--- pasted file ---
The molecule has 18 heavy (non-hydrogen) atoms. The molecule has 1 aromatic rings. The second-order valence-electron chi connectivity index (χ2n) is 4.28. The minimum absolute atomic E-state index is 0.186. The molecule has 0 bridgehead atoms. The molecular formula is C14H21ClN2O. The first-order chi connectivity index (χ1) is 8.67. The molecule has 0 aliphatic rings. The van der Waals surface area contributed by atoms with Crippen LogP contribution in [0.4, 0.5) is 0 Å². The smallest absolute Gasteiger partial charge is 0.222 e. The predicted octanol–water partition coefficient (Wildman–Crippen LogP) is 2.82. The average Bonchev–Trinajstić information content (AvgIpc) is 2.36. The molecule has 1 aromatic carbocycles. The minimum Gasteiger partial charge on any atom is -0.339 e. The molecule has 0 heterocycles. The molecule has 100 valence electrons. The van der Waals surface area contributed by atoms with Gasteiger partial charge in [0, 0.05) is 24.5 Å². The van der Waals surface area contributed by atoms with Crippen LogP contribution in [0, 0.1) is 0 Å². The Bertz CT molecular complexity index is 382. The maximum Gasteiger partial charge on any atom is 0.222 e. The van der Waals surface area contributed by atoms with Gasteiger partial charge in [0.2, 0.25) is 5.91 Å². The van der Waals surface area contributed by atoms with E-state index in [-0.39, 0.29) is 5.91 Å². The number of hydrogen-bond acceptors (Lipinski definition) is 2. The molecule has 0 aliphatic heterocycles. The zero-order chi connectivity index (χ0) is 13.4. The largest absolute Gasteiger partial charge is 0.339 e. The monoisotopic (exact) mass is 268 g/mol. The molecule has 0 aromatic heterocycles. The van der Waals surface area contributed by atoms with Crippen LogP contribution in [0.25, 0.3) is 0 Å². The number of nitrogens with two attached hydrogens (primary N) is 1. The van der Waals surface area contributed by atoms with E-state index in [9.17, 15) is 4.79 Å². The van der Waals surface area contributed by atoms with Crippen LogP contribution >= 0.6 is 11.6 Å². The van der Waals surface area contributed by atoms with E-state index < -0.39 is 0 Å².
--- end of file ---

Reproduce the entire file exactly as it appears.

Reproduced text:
The molecule has 18 heavy (non-hydrogen) atoms. The molecule has 1 aromatic rings. The second-order valence-electron chi connectivity index (χ2n) is 4.28. The minimum absolute atomic E-state index is 0.186. The molecule has 0 bridgehead atoms. The molecular formula is C14H21ClN2O. The first-order chi connectivity index (χ1) is 8.67. The molecule has 0 aliphatic rings. The van der Waals surface area contributed by atoms with Crippen LogP contribution in [0.4, 0.5) is 0 Å². The smallest absolute Gasteiger partial charge is 0.222 e. The predicted octanol–water partition coefficient (Wildman–Crippen LogP) is 2.82. The average Bonchev–Trinajstić information content (AvgIpc) is 2.36. The molecule has 1 aromatic carbocycles. The minimum Gasteiger partial charge on any atom is -0.339 e. The molecule has 0 heterocycles. The molecule has 100 valence electrons. The van der Waals surface area contributed by atoms with Gasteiger partial charge in [0, 0.05) is 24.5 Å². The van der Waals surface area contributed by atoms with Crippen LogP contribution in [0, 0.1) is 0 Å². The Bertz CT molecular complexity index is 382. The maximum Gasteiger partial charge on any atom is 0.222 e. The van der Waals surface area contributed by atoms with Gasteiger partial charge in [0.2, 0.25) is 5.91 Å². The van der Waals surface area contributed by atoms with E-state index in [-0.39, 0.29) is 5.91 Å². The number of hydrogen-bond acceptors (Lipinski definition) is 2. The molecule has 0 aliphatic heterocycles. The zero-order chi connectivity index (χ0) is 13.4. The largest absolute Gasteiger partial charge is 0.339 e. The monoisotopic (exact) mass is 268 g/mol. The molecule has 0 aromatic heterocycles. The van der Waals surface area contributed by atoms with Crippen LogP contribution in [0.25, 0.3) is 0 Å². The number of nitrogens with two attached hydrogens (primary N) is 1. The van der Waals surface area contributed by atoms with E-state index in [9.17, 15) is 4.79 Å². The van der Waals surface area contributed by atoms with Crippen LogP contribution >= 0.6 is 11.6 Å². The van der Waals surface area contributed by atoms with E-state index < -0.39 is 0 Å².